What makes this particular program so much fun, is that it's a learning experience for us, as well as the public. Participants are tasked with selecting a period method of food preservation, giving it a try, then sharing what they learned at this event.
For those of you who could not join us, our wonderful participants have kindly offered to relate their experience with food preservation techniques with The Buzz at the Hive. To kick off our series on Preserving the Harvest, we'll look at quinces, brought to you by guest blogger, Ruth Hodges.
In preparing for Preserving the Harvest, I had a wonderful time poring through several old cookbooks before settling on making quince marmalade from The Art of Cookery Made Plainand Easy by Hannah Glasse, first printed in 1747. There were a number of things that pulled me toward this recipe even though I had never before made any kind of jelly or jam. First, I loved the idea that the quince was a common fruit in New England in the 18th century, and now it has nearly disappeared (having been badly afflicted by a blight here in North America). And being a word nerd, I discovered that the word marmalade, now almost solely identified with the orange variety, comes from the Portuguese word for quince. So the original marmalades were made from quinces and not oranges! Finally, I read that quinces ripen in October and November so the timing was perfect for Preserving the Harvest.
I found quinces at a specialty food store in Cambridge, two varieties actually. One variety looked like a green apple and was from California. The other was from a small farm in Vermont and was yellow and more pear-like in shape. And even though the quince is in the same family as the apple and pear, the appearance is pretty much where the similarity ends. They are very hard and dry, more like dealing with a winter squash when it came to paring, quartering and coring them! I used both varieties in my marmalade.
The 18th century recipes are written in a narrative style rather than the list of ingredients and chronological steps we find in modern recipes. Some of them were a bit difficult to decipher so I ended up going back and forth between recipes and cookbooks to make sure I understood what was meant. I referred often to Martha Washington’s Booke of Cookery and Book of Sweetmeats because I had an annotated version which I found very helpful in this regard.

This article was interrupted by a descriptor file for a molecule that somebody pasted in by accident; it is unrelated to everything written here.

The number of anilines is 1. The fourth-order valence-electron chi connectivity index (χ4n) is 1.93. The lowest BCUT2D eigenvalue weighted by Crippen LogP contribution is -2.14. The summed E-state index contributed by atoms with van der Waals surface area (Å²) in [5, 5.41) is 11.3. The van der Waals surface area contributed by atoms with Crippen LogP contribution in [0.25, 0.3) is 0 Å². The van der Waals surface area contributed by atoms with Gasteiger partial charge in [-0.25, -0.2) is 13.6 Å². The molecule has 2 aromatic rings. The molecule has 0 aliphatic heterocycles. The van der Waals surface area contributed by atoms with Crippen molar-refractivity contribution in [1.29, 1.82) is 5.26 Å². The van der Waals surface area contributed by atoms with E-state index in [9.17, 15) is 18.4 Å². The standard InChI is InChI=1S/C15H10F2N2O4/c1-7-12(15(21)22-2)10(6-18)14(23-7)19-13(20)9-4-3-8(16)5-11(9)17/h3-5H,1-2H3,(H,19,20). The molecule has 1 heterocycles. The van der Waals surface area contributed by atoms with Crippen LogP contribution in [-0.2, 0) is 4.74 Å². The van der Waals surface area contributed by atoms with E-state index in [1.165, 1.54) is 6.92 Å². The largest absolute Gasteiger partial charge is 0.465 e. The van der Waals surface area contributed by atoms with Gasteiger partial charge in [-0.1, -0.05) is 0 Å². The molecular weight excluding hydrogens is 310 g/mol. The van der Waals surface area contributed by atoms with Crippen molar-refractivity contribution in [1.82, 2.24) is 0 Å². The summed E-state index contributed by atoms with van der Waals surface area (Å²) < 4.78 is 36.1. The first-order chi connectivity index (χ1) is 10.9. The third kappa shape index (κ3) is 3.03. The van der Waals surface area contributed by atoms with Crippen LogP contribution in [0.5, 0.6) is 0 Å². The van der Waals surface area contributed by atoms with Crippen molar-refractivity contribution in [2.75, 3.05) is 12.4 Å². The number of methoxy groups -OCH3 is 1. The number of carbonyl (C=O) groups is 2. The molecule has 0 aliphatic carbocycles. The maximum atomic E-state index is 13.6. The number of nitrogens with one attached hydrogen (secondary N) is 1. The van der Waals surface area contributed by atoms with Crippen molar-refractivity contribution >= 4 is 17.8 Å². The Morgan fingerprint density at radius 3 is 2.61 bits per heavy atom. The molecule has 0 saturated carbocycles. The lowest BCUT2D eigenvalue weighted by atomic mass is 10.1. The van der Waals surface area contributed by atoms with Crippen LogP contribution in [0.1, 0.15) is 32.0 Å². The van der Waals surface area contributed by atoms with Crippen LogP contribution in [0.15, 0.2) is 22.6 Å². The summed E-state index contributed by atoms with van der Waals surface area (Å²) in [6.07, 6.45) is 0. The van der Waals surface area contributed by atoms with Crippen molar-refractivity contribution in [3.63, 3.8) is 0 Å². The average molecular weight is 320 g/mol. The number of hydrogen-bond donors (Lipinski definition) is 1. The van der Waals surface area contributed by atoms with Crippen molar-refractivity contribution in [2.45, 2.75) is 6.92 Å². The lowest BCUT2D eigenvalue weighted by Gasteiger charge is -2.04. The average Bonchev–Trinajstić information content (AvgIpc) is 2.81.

There were recipes for both white marmalade and red marmalade. For white marmalade, you boil the quinces just until they’re soft enough to mash. The longer you cook the quince, the deeper and rosier its color becomes. I made the red variety and it was glorious when it cooked down to a wonderful amber red, thick consistency. It was delicious!
To make Red Marmalade.Take full ripe quinces, pare and cut them in quarters, and core them; put them in a sauce-pan, cover with the parings, fill the sauce-pan nearly full of spring-water, cover it close and stew them gently till they are quite soft, and a deep pink colour; then pick out the quinces from the parings, and beat them to a pulp in a mortar; take their weight in loaf-sugar, put in as much of the water they were boiled in as will dissolve it, and boil and skim it well; put in your quinces and boil them gently three quarters of an hour; keep stirring them all the time, or it will stick to the pan and burn; put it into flat pots, and when cold tie it down close.